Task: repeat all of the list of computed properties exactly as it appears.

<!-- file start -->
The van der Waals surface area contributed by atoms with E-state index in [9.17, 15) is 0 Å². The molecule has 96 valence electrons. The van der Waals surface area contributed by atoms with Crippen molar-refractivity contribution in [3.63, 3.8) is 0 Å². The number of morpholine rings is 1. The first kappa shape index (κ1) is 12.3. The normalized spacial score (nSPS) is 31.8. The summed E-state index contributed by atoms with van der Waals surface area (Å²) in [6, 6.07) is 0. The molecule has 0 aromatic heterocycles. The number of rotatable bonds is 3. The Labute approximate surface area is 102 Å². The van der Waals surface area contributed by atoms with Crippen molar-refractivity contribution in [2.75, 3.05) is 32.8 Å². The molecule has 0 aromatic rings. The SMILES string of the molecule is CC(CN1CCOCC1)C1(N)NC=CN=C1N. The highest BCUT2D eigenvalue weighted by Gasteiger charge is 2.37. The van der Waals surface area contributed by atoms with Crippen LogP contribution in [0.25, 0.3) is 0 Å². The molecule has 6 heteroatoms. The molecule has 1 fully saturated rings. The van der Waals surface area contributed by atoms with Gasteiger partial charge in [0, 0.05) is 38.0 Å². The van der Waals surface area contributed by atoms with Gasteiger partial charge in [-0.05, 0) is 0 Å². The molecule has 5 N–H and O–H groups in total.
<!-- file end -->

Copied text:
The van der Waals surface area contributed by atoms with E-state index in [9.17, 15) is 0 Å². The molecule has 96 valence electrons. The van der Waals surface area contributed by atoms with Crippen molar-refractivity contribution in [3.63, 3.8) is 0 Å². The number of morpholine rings is 1. The first kappa shape index (κ1) is 12.3. The normalized spacial score (nSPS) is 31.8. The summed E-state index contributed by atoms with van der Waals surface area (Å²) in [6, 6.07) is 0. The molecule has 0 aromatic heterocycles. The number of rotatable bonds is 3. The Labute approximate surface area is 102 Å². The van der Waals surface area contributed by atoms with Crippen molar-refractivity contribution in [2.75, 3.05) is 32.8 Å². The molecule has 0 aromatic rings. The SMILES string of the molecule is CC(CN1CCOCC1)C1(N)NC=CN=C1N. The highest BCUT2D eigenvalue weighted by Gasteiger charge is 2.37. The van der Waals surface area contributed by atoms with Crippen LogP contribution in [0.25, 0.3) is 0 Å². The molecule has 6 heteroatoms. The molecule has 1 fully saturated rings. The van der Waals surface area contributed by atoms with Gasteiger partial charge in [0, 0.05) is 38.0 Å². The van der Waals surface area contributed by atoms with Gasteiger partial charge in [-0.05, 0) is 0 Å². The molecule has 5 N–H and O–H groups in total.